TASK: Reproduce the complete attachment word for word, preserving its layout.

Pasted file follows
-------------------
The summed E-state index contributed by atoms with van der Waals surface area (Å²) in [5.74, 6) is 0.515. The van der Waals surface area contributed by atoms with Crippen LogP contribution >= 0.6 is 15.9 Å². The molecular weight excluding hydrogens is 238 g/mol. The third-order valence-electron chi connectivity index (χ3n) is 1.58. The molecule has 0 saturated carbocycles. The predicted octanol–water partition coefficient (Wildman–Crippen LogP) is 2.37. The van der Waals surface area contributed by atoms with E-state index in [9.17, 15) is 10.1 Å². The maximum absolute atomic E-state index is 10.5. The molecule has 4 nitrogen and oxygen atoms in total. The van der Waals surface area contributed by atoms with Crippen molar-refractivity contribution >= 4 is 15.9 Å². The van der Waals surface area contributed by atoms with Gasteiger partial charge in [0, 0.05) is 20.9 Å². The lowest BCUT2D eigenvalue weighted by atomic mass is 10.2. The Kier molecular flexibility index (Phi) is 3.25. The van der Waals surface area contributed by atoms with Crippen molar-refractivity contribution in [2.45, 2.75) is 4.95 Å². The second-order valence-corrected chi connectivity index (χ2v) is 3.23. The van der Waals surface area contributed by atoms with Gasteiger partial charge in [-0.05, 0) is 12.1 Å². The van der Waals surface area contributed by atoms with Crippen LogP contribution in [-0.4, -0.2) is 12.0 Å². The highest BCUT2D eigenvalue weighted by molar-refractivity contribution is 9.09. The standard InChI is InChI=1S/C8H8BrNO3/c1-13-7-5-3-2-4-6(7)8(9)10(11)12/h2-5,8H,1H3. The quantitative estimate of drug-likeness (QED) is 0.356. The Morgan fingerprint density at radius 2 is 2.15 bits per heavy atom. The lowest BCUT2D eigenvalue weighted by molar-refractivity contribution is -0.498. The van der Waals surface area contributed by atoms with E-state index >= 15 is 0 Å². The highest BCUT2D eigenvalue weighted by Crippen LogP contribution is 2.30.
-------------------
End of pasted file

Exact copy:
The summed E-state index contributed by atoms with van der Waals surface area (Å²) in [5.74, 6) is 0.515. The van der Waals surface area contributed by atoms with Crippen LogP contribution >= 0.6 is 15.9 Å². The molecular weight excluding hydrogens is 238 g/mol. The third-order valence-electron chi connectivity index (χ3n) is 1.58. The molecule has 0 saturated carbocycles. The predicted octanol–water partition coefficient (Wildman–Crippen LogP) is 2.37. The van der Waals surface area contributed by atoms with E-state index in [9.17, 15) is 10.1 Å². The maximum absolute atomic E-state index is 10.5. The molecule has 4 nitrogen and oxygen atoms in total. The van der Waals surface area contributed by atoms with Crippen molar-refractivity contribution >= 4 is 15.9 Å². The van der Waals surface area contributed by atoms with Gasteiger partial charge in [0, 0.05) is 20.9 Å². The lowest BCUT2D eigenvalue weighted by atomic mass is 10.2. The Kier molecular flexibility index (Phi) is 3.25. The van der Waals surface area contributed by atoms with Crippen molar-refractivity contribution in [2.45, 2.75) is 4.95 Å². The second-order valence-corrected chi connectivity index (χ2v) is 3.23. The van der Waals surface area contributed by atoms with Gasteiger partial charge in [-0.05, 0) is 12.1 Å². The van der Waals surface area contributed by atoms with Crippen LogP contribution in [-0.4, -0.2) is 12.0 Å². The highest BCUT2D eigenvalue weighted by molar-refractivity contribution is 9.09. The standard InChI is InChI=1S/C8H8BrNO3/c1-13-7-5-3-2-4-6(7)8(9)10(11)12/h2-5,8H,1H3. The quantitative estimate of drug-likeness (QED) is 0.356. The Morgan fingerprint density at radius 2 is 2.15 bits per heavy atom. The lowest BCUT2D eigenvalue weighted by molar-refractivity contribution is -0.498. The van der Waals surface area contributed by atoms with E-state index >= 15 is 0 Å². The highest BCUT2D eigenvalue weighted by Crippen LogP contribution is 2.30.